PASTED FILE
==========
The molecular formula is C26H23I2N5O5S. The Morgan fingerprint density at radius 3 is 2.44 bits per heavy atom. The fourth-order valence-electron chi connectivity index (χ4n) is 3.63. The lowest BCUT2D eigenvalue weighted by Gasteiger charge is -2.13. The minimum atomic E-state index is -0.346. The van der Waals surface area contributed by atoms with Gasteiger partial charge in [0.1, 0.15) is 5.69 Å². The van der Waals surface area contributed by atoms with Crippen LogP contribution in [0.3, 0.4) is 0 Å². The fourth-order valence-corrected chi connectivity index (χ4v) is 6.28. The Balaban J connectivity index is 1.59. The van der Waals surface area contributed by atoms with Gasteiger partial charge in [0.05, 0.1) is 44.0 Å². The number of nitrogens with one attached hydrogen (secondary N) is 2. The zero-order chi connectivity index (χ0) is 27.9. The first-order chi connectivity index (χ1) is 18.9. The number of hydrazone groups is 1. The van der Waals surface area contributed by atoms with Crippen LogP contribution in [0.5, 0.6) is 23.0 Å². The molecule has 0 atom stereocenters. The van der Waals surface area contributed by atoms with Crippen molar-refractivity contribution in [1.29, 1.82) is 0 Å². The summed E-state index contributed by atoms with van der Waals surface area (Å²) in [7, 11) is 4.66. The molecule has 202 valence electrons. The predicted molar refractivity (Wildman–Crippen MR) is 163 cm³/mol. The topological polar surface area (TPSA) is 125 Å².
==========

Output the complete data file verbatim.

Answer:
The molecular formula is C26H23I2N5O5S. The Morgan fingerprint density at radius 3 is 2.44 bits per heavy atom. The fourth-order valence-electron chi connectivity index (χ4n) is 3.63. The lowest BCUT2D eigenvalue weighted by Gasteiger charge is -2.13. The minimum atomic E-state index is -0.346. The van der Waals surface area contributed by atoms with Gasteiger partial charge in [0.1, 0.15) is 5.69 Å². The van der Waals surface area contributed by atoms with Crippen LogP contribution in [0.3, 0.4) is 0 Å². The fourth-order valence-corrected chi connectivity index (χ4v) is 6.28. The Balaban J connectivity index is 1.59. The van der Waals surface area contributed by atoms with Gasteiger partial charge in [0.05, 0.1) is 44.0 Å². The number of nitrogens with one attached hydrogen (secondary N) is 2. The zero-order chi connectivity index (χ0) is 27.9. The first-order chi connectivity index (χ1) is 18.9. The number of hydrazone groups is 1. The van der Waals surface area contributed by atoms with Crippen LogP contribution in [0.5, 0.6) is 23.0 Å². The molecule has 0 atom stereocenters. The van der Waals surface area contributed by atoms with Crippen molar-refractivity contribution in [1.29, 1.82) is 0 Å². The summed E-state index contributed by atoms with van der Waals surface area (Å²) in [7, 11) is 4.66. The molecule has 202 valence electrons. The predicted molar refractivity (Wildman–Crippen MR) is 163 cm³/mol. The topological polar surface area (TPSA) is 125 Å².